Alliance Manufacturing Inc.
Issue Sept Oct15
The need to clean parts is typically not mentioned alongside death and taxes, but in the manufacturing world, it’s just as inevitable. Metal stampings, machined castings, fabricated weldments and plastic containers commonly build up oil, grease, coolant, stamping lube, dust, dirt and contaminants at some point during the manufacturing process.
The need for pristine parts used in engines and other machines has led to a highly competitive market for the manufacturers of the machines used to clean these parts. The quality and design of Alliance Manufacturing Inc.’s machines, as well as its willingness to customize them, distinguish the company from its peers in this market.
“I think we do a good job listening to customers’ needs,” says Jeff Brouchoud, president of the Fond Du Lac, Wis.-based company. “We don’t say to customers, ‘We have three models of machines – pick one.’ We listen to and adapt our machines to their needs.”
One of the company’s customers, a Rockford, Ill.-based manufacturing company, sought its assistance several years ago when the cleaning machines it was using from a competing company weren’t meeting its needs. The customer also wanted Alliance to develop a small, compact belt-based washing machine for use in its operations. The machine Alliance custom-made for the client eventually evolved into its compact conveyorized Aquamaster E-Series line.
Alliance specializes in designing, fabricating and assembling conveyor-based parts-cleaning equipment including belt washers, rotary drum washers and monorail and indexing systems. Many of Alliance’s machines feature the company’s patented FulAccess removable canopy design, which gives users unobstructed access to the machines’ interior parts. “Our machines are very easy to maintain and easy to operate,” Brouchoud says. “We try not to make things overly complicated.”
The company’s machines are used by manufacturers in the automotive, agricultural, aircraft, appliance, battery, construction, defense, electronic, screw machine, furniture, heavy equipment, housewares, marine equipment, small engine, pharmaceutical, medical and other industries. This diversity has helped Alliance manage through the ups and downs of individual sectors such as the automotive industry, which declined steeply during the Great Recession, Vice President Ken Manninen notes.
During the decline in the automotive market, the company looked into new markets to solidify its position before the automotive industry rebounded. “We were in a good position because we had the equipment and ability to serve other industries,” he adds. “When automotive came back, it was good for us because we already had established a good foothold in that market.”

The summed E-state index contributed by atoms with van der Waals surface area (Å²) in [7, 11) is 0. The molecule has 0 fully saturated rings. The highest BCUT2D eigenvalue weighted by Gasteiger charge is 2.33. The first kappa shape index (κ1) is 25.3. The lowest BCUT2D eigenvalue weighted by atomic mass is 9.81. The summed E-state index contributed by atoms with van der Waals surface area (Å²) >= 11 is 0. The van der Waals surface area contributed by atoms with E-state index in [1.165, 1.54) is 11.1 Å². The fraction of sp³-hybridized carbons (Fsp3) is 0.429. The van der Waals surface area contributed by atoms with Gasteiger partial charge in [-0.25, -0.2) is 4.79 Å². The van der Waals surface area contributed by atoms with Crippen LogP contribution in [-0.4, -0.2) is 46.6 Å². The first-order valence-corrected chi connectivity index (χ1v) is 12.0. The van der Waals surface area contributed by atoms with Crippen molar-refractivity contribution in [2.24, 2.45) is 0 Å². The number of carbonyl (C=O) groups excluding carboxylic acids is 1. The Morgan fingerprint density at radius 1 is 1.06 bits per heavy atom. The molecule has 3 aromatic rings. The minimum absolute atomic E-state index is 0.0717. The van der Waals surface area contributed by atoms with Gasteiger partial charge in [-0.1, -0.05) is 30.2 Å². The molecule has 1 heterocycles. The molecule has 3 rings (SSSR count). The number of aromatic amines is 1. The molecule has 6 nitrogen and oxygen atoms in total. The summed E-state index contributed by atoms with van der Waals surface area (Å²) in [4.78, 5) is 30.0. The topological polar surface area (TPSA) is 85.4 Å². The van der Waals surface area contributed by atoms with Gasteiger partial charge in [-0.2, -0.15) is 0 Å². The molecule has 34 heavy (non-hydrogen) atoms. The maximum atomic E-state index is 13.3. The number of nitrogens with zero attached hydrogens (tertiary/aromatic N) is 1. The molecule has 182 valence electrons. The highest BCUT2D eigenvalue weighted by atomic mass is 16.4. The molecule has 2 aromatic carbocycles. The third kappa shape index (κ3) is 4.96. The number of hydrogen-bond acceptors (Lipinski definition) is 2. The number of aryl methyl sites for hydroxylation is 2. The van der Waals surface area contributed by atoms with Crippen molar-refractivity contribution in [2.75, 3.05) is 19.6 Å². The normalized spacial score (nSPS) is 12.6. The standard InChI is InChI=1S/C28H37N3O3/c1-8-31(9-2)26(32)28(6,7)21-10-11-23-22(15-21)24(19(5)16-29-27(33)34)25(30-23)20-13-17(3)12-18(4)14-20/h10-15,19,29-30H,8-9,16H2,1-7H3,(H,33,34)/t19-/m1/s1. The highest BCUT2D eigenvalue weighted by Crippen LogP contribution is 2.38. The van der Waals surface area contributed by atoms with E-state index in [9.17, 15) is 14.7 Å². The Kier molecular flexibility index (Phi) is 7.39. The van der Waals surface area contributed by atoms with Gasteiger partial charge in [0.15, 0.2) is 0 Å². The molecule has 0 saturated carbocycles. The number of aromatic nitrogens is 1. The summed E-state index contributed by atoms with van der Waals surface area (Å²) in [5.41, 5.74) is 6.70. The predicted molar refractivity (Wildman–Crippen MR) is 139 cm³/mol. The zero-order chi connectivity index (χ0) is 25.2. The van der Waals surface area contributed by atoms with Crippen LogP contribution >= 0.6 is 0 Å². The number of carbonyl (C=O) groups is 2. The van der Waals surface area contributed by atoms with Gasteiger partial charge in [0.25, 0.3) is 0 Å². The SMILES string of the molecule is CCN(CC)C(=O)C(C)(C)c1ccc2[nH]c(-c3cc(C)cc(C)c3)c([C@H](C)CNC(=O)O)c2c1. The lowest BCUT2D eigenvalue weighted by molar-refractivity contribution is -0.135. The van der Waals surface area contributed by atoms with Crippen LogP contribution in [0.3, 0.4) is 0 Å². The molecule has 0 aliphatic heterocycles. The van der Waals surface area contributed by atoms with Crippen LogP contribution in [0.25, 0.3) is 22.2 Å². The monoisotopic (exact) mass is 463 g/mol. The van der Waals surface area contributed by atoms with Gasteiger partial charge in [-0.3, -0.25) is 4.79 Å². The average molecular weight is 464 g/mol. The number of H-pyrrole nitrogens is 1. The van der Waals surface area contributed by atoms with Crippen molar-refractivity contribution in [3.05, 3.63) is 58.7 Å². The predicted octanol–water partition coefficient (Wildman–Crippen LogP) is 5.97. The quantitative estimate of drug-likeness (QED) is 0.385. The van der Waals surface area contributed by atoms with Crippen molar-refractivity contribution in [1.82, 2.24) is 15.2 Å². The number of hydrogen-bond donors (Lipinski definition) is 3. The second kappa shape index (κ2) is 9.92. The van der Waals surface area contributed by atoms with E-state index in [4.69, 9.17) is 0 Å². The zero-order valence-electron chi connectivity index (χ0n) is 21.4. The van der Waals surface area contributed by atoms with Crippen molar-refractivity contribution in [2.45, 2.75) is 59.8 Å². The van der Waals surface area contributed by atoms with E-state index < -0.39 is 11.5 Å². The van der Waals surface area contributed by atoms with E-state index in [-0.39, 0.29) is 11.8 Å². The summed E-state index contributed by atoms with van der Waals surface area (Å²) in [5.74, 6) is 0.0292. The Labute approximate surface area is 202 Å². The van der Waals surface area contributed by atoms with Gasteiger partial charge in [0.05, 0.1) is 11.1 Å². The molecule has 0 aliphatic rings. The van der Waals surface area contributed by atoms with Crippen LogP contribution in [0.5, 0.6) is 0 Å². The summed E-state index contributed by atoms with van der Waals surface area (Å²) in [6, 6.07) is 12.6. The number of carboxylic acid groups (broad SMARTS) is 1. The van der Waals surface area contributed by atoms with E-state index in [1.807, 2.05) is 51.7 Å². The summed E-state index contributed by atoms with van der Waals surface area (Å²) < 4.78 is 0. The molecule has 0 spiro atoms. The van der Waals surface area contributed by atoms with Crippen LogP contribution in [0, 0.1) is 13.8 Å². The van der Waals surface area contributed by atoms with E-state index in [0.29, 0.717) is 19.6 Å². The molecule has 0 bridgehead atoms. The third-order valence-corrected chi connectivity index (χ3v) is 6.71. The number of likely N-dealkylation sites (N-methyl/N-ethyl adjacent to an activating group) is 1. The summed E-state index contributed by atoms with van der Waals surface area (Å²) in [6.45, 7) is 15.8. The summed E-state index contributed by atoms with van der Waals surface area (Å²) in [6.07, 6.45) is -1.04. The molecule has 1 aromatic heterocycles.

A Complete Process
Alliance’s engineering staff uses 2-D and 3-D design software to develop drawings for custom equipment based on client requests. “They will tell us what they are looking for from a machine, and we will go through possible pitfalls and the entire thought process behind developing our equipment with them,” Brouchoud says.
Following the design and development process, machines are wired and assembled on the floor of Alliance’s Fond Du Lac manufacturing facility.All machines are inspected by a number of staff members including electric engineers and shop foremen. “We all take quality very, very seriously here,” Brouchoud says. “A significant number of people have to sign off before a machine goes out of the door.”
A customer run-off process that includes a test run is also performed before machines are turned over to their owners. Alliance also often performs cleanliness tests to ensure machines clean to customer specifications, Manninen says.
Alliance assembles its machines on a just-in-time basis, and works with several suppliers to ensure it receives needed components on a timely basis. Alliance also often partners with local sheet metal fabricators to meet larger orders.
Years of Success
Alliance’s ability to manufacture high-quality custom machines to client specifications has earned it the loyalty of its customers. Many of the company’s customers and vendors have worked with it for much of its history.
The Alliance operation was incorporated in 1994 as a result of a product line spinoff from Damrow Company Inc., a Fond Du Lac-based producer of cheese-making and other food-related equipment, where Manninen and Brouchoud previously worked. The two initially developed an industrial cleaning equipment line at Damrow from which they purchased the rights.
Alliance also operates the website cleanparts.com, which is a division that offers lower-cost machines built from carbon steel rather than stainless steel.
The company is a regular attendee at major manufacturing trade shows including the upcoming FABTECH show in Chicago, where it will exhibit its equipment. Alliance also regularly attends the International Manufacturing Technology Show (IMTS).
“We always try to have something new on display,” Brouchoud says.